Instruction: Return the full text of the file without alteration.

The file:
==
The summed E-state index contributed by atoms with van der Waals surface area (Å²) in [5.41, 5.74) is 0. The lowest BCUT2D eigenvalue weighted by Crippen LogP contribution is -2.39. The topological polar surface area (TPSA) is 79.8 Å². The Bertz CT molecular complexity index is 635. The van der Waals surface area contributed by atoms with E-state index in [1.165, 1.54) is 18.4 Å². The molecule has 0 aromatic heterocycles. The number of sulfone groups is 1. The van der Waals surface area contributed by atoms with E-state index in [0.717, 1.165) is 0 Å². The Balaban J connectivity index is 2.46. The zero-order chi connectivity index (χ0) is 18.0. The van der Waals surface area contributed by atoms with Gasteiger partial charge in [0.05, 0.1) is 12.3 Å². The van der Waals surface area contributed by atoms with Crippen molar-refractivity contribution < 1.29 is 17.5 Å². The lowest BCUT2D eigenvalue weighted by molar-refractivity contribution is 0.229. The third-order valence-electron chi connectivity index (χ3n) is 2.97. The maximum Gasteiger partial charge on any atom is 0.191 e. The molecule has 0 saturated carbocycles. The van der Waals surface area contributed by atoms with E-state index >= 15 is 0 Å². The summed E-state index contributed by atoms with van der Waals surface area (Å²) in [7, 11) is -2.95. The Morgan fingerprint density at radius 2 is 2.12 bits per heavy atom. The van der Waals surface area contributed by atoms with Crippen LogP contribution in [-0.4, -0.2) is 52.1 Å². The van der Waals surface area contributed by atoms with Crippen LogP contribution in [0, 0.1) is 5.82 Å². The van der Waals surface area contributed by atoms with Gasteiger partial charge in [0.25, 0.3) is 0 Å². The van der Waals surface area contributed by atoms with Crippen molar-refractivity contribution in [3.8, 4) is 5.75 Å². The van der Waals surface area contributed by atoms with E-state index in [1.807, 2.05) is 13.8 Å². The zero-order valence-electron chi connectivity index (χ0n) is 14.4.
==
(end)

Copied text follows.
The summed E-state index contributed by atoms with van der Waals surface area (Å²) in [5.41, 5.74) is 0. The lowest BCUT2D eigenvalue weighted by Crippen LogP contribution is -2.39. The topological polar surface area (TPSA) is 79.8 Å². The Bertz CT molecular complexity index is 635. The van der Waals surface area contributed by atoms with E-state index in [1.165, 1.54) is 18.4 Å². The molecule has 0 aromatic heterocycles. The number of sulfone groups is 1. The van der Waals surface area contributed by atoms with E-state index in [0.717, 1.165) is 0 Å². The Balaban J connectivity index is 2.46. The zero-order chi connectivity index (χ0) is 18.0. The van der Waals surface area contributed by atoms with Gasteiger partial charge in [0.05, 0.1) is 12.3 Å². The van der Waals surface area contributed by atoms with Crippen molar-refractivity contribution < 1.29 is 17.5 Å². The lowest BCUT2D eigenvalue weighted by molar-refractivity contribution is 0.229. The third-order valence-electron chi connectivity index (χ3n) is 2.97. The maximum Gasteiger partial charge on any atom is 0.191 e. The molecule has 0 saturated carbocycles. The van der Waals surface area contributed by atoms with E-state index >= 15 is 0 Å². The summed E-state index contributed by atoms with van der Waals surface area (Å²) in [7, 11) is -2.95. The Morgan fingerprint density at radius 2 is 2.12 bits per heavy atom. The van der Waals surface area contributed by atoms with Crippen LogP contribution in [-0.4, -0.2) is 52.1 Å². The van der Waals surface area contributed by atoms with Crippen LogP contribution in [0, 0.1) is 5.82 Å². The van der Waals surface area contributed by atoms with Gasteiger partial charge in [0.25, 0.3) is 0 Å². The van der Waals surface area contributed by atoms with Crippen molar-refractivity contribution in [3.8, 4) is 5.75 Å². The van der Waals surface area contributed by atoms with E-state index in [1.807, 2.05) is 13.8 Å². The zero-order valence-electron chi connectivity index (χ0n) is 14.4.